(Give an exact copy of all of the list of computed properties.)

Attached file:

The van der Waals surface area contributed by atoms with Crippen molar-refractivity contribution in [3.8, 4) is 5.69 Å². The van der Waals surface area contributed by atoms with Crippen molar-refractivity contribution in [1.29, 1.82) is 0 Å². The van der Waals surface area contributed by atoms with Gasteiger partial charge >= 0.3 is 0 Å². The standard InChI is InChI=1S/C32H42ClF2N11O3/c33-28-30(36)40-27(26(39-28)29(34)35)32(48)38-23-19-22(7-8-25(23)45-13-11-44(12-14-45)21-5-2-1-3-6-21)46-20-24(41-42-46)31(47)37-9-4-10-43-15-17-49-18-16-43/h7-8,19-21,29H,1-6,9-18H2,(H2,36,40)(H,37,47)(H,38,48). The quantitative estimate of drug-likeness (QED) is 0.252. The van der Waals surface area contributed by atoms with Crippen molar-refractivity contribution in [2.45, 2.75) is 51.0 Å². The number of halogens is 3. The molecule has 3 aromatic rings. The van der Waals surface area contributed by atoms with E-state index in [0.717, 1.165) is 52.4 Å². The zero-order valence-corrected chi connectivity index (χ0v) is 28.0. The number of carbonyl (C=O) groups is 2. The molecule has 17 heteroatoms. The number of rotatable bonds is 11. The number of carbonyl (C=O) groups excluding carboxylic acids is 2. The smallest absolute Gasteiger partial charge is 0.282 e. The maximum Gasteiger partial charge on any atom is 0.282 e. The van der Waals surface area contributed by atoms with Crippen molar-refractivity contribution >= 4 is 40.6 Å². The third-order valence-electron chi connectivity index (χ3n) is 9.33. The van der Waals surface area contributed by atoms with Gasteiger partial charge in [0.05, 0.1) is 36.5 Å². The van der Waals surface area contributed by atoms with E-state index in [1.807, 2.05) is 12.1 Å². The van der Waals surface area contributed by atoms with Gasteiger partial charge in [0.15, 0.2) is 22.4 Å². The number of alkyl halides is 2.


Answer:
The van der Waals surface area contributed by atoms with Crippen molar-refractivity contribution in [3.8, 4) is 5.69 Å². The van der Waals surface area contributed by atoms with Crippen molar-refractivity contribution in [1.29, 1.82) is 0 Å². The van der Waals surface area contributed by atoms with Gasteiger partial charge >= 0.3 is 0 Å². The standard InChI is InChI=1S/C32H42ClF2N11O3/c33-28-30(36)40-27(26(39-28)29(34)35)32(48)38-23-19-22(7-8-25(23)45-13-11-44(12-14-45)21-5-2-1-3-6-21)46-20-24(41-42-46)31(47)37-9-4-10-43-15-17-49-18-16-43/h7-8,19-21,29H,1-6,9-18H2,(H2,36,40)(H,37,47)(H,38,48). The quantitative estimate of drug-likeness (QED) is 0.252. The van der Waals surface area contributed by atoms with Crippen molar-refractivity contribution in [2.45, 2.75) is 51.0 Å². The number of halogens is 3. The molecule has 3 aromatic rings. The van der Waals surface area contributed by atoms with E-state index in [0.717, 1.165) is 52.4 Å². The zero-order valence-corrected chi connectivity index (χ0v) is 28.0. The number of carbonyl (C=O) groups is 2. The molecule has 17 heteroatoms. The number of rotatable bonds is 11. The number of carbonyl (C=O) groups excluding carboxylic acids is 2. The smallest absolute Gasteiger partial charge is 0.282 e. The maximum Gasteiger partial charge on any atom is 0.282 e. The van der Waals surface area contributed by atoms with Crippen molar-refractivity contribution >= 4 is 40.6 Å². The third-order valence-electron chi connectivity index (χ3n) is 9.33. The van der Waals surface area contributed by atoms with Gasteiger partial charge in [0.05, 0.1) is 36.5 Å². The van der Waals surface area contributed by atoms with E-state index in [1.807, 2.05) is 12.1 Å². The van der Waals surface area contributed by atoms with Gasteiger partial charge in [0.15, 0.2) is 22.4 Å². The number of alkyl halides is 2.